My Process for Intentional Learning

Lately, I've been able to carve out dedicated to learning new skills. What I've learned has been random, from programming languages to how to build a tiny house. I've found a lot of joy in learning new skills, slowly becoming a generalist.

Over the last year, I've found you can optimize your "learning time" by thinking through the process of learning before you start. In my experience, picking a learning project, and creating a "learning log" for each skill is hugely helpful.

Identify a Learning Project

Learning in a vacuum doesn't work for me.

I love reading fiction, but reading a topic that I have no immediate need to understand makes it much harder to comprehend. When I'm motivated by a problem I'm trying to solve, I can plow through books and other information quickly. Without an immediate need, I'll read the same page many times or fall asleep with the book in my hand.

In other words, learning something Just in Case doesn't work for me. It has to be Just in Time.

This is why a 'learning project' is really important. A small, useful, and preferably time-bound project that requires new skills to complete. The project is a forcing function for learning new skills. You want a project where the pain of leaving it half-done is painful.

For example, when our second daughter was born, I knew she would need the room in our house that I was using as an office (I work remotely). I could move into a room in our basement, but I loved having a large window in the room and for some reason, I didn't want to work in a basement. So, I decided to build a tiny house to work in.

I'd never built any physical thing in my life before.

I knew I'd lose motivation once I started it (especially as the Colorado summer heat ramped up). I ordered a massive truckload of wood and dumped it in my driveway and built the initial foundation. I knew our new daughter would need my room at the end of the summer and it would become too cold to make real progress on it by October.


These factors created enough motivation to force me to finish the project when I didn't want to. I'm glad I did! By building a mini house I learned most of the handyman skills I've been wanting to learn for years—the perfect learning project.

Before jumping into learning something new, take some time in picking your learning project.

For instance, let's say you wanted to learn software programming. You could take a bunch of online courses or start reading random tutorials online. You could spend a bunch of money on a coding bootcamp, or join something like Lambda School.

However, you could also find a a simple job on UpWork that feels simple & small enough for you to figure out. This provides a context and specific application for your learnings and the extrinsic motivation to finish the work (there's someone on the internet trusting you to get this thing done for their business).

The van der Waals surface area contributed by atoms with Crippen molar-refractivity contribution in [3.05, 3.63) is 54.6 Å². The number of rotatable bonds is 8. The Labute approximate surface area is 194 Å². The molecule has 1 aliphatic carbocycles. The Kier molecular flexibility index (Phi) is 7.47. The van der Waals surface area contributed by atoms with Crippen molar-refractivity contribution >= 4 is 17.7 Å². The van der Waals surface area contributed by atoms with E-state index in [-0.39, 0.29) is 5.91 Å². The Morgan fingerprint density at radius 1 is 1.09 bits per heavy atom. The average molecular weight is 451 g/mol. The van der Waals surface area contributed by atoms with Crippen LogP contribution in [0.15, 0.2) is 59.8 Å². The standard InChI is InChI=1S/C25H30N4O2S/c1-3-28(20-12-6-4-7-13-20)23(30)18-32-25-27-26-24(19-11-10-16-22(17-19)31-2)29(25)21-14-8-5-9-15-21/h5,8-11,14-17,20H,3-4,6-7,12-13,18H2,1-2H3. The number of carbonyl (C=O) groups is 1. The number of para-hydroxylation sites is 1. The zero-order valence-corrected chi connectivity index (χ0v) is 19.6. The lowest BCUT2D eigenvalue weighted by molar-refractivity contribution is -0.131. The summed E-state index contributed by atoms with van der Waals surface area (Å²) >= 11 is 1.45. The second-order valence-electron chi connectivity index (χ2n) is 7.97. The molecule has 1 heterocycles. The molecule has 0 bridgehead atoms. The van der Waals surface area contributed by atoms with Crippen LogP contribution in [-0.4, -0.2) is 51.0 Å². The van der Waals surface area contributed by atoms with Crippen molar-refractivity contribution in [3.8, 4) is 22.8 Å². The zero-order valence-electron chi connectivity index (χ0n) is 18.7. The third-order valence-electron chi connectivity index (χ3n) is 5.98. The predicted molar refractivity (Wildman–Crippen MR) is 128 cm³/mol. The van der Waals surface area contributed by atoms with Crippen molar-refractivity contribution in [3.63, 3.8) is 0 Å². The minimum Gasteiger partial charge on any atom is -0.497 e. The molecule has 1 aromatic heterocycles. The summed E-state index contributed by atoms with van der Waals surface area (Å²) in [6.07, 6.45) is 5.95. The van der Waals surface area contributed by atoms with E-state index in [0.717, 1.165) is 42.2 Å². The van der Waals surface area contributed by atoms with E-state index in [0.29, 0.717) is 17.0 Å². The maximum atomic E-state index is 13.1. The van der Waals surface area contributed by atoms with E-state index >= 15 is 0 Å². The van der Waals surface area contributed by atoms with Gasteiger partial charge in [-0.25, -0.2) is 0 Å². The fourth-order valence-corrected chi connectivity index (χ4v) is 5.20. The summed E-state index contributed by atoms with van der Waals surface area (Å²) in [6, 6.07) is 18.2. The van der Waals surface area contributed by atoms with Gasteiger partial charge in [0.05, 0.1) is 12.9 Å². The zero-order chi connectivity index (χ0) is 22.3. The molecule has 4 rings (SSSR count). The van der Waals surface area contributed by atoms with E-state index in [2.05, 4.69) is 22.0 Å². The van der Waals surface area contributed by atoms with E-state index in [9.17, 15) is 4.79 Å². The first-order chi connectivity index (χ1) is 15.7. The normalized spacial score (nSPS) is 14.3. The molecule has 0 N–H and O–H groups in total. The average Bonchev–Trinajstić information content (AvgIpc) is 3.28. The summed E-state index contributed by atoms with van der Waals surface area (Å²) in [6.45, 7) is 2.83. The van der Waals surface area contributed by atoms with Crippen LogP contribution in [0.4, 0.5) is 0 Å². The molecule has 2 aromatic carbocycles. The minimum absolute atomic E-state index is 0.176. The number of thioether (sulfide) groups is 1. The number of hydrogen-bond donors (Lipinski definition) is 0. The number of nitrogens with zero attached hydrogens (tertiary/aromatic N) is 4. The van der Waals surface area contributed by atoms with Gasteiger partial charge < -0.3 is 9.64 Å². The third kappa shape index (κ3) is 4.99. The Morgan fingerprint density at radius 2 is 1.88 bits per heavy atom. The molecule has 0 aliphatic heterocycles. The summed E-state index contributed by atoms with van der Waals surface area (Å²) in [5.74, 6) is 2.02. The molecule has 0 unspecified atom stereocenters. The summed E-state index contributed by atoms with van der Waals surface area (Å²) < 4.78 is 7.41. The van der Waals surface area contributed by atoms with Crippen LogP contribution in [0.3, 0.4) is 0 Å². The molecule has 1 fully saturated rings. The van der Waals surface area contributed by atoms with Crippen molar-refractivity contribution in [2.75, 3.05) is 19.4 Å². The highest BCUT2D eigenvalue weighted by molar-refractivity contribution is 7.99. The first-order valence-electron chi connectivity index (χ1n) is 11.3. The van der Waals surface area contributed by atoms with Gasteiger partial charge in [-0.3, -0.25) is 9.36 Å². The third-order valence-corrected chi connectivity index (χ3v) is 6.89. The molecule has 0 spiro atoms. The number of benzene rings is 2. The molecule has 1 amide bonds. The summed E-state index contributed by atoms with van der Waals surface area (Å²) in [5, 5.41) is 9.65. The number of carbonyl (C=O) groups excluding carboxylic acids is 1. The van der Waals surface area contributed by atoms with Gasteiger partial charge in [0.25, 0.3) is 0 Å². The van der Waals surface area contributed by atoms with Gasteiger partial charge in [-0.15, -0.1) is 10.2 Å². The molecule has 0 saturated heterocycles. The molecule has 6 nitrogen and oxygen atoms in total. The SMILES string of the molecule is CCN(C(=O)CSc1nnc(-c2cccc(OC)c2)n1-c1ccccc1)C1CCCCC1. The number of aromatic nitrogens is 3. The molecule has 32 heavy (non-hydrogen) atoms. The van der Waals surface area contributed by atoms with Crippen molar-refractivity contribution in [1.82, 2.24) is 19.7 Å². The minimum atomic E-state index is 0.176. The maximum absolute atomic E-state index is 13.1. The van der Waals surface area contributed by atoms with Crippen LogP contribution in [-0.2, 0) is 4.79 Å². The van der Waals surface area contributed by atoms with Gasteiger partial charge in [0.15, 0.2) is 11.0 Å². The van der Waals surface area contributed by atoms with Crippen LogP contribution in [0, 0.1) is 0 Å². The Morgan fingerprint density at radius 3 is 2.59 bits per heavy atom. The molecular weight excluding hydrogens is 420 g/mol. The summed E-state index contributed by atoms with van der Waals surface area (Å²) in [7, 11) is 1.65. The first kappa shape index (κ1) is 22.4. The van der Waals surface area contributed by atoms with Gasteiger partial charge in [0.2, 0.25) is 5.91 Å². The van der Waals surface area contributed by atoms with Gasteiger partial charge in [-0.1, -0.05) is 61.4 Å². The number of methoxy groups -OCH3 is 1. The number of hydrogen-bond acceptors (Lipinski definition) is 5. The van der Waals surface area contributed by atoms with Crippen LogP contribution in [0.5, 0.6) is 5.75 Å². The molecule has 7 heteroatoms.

Structure Your Learning

After you've picked a project, I've found it to be helpful to structure your learning process by asking some questions (here's a post that roughly follows this structure):

  • What's your learning project? Example: build a tiny house or automatically mark RSS articles as read
  • What does success look like? This prevents you from following rabbit holes and forces you to finish the project. Example: build an insulated tiny house (not painted, not drywalled) or a script which marks articles more than two weeks old as read.
  • What 'open questions' do you have? What are the gaps in your knowledge that would prevent you from completing the project? Write these down at the top of the document.
  • What tools are you missing? This won't be apparent to you at the outset, but as you start learning you'll find friction in your process that you'll want to eliminate. For instance, I found that the hammer I had was hard to use. I noted this down and found that $10 bought me a much better hammer. Or, in the context of programming, your IDE autocomplete may not be working in the language you are learning.
  • What are some of the top books, tutorials, YouTube channels, etc that align most closely with what you are trying to do?
  • What completed pieces of work are similar to what you are trying to do? For digital projects, this could be open source projects or raw asset files for a media project.
  • Is there a community (online or otherwise) around the thing you are learning? Documenting the places where friendly people on the internet, who are obsessed with what you are learning, is super helpful. You'll remember to ask them a question when you get stuck!

With this information in place, I start working on the project. As questions come to mind I write them down in a "learning log"—bullets in a document. If there's a large piece of knowledge or tool that's missing I'll add it to the top of the document and handle it later.

I've found that this live-blogging style learning log helpful, even if no one reads it. By writing down questions and problems that are coming to mind as I'm learning, it forces me to clarify and refine my thinking. This often helps me solve a problem quickly. Writing down the question helps prompt my mind to provide better & unique answers.

As a meta-point, by writing down this little guide it helped me better structure my learning process for my next project!